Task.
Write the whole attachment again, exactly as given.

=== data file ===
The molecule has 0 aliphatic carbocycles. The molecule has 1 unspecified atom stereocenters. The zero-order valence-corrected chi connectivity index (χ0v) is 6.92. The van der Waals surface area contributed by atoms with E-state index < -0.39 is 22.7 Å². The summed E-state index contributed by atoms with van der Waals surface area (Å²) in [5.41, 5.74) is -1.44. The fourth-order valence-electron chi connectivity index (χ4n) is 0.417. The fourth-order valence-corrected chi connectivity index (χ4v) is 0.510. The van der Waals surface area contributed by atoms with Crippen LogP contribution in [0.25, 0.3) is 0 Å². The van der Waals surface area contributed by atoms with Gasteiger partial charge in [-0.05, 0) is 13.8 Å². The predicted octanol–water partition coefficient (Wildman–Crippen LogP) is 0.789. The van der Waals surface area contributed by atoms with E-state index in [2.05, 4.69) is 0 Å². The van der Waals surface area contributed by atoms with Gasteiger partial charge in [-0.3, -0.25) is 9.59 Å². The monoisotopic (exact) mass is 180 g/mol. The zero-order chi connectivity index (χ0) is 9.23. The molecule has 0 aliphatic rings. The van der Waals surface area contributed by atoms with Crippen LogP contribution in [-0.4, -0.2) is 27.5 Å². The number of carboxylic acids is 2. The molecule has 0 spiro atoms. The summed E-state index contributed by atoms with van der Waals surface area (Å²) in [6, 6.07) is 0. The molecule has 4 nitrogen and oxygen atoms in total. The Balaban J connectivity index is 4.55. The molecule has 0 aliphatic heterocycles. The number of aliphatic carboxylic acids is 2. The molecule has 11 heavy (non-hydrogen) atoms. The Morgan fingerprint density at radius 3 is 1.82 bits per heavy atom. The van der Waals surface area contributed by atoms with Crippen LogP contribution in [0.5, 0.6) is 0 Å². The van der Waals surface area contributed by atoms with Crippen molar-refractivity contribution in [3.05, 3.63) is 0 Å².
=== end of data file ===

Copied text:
The molecule has 0 aliphatic carbocycles. The molecule has 1 unspecified atom stereocenters. The zero-order valence-corrected chi connectivity index (χ0v) is 6.92. The van der Waals surface area contributed by atoms with E-state index < -0.39 is 22.7 Å². The summed E-state index contributed by atoms with van der Waals surface area (Å²) in [5.41, 5.74) is -1.44. The fourth-order valence-electron chi connectivity index (χ4n) is 0.417. The fourth-order valence-corrected chi connectivity index (χ4v) is 0.510. The van der Waals surface area contributed by atoms with Crippen LogP contribution in [0.25, 0.3) is 0 Å². The van der Waals surface area contributed by atoms with Gasteiger partial charge in [-0.05, 0) is 13.8 Å². The predicted octanol–water partition coefficient (Wildman–Crippen LogP) is 0.789. The van der Waals surface area contributed by atoms with E-state index in [2.05, 4.69) is 0 Å². The van der Waals surface area contributed by atoms with Gasteiger partial charge in [-0.3, -0.25) is 9.59 Å². The monoisotopic (exact) mass is 180 g/mol. The zero-order chi connectivity index (χ0) is 9.23. The molecule has 0 aliphatic rings. The van der Waals surface area contributed by atoms with Crippen LogP contribution in [-0.4, -0.2) is 27.5 Å². The number of carboxylic acids is 2. The molecule has 0 spiro atoms. The summed E-state index contributed by atoms with van der Waals surface area (Å²) in [6, 6.07) is 0. The molecule has 4 nitrogen and oxygen atoms in total. The Balaban J connectivity index is 4.55. The molecule has 0 aliphatic heterocycles. The number of aliphatic carboxylic acids is 2. The molecule has 11 heavy (non-hydrogen) atoms. The Morgan fingerprint density at radius 3 is 1.82 bits per heavy atom. The van der Waals surface area contributed by atoms with Crippen LogP contribution in [0.5, 0.6) is 0 Å². The van der Waals surface area contributed by atoms with Crippen molar-refractivity contribution in [3.05, 3.63) is 0 Å².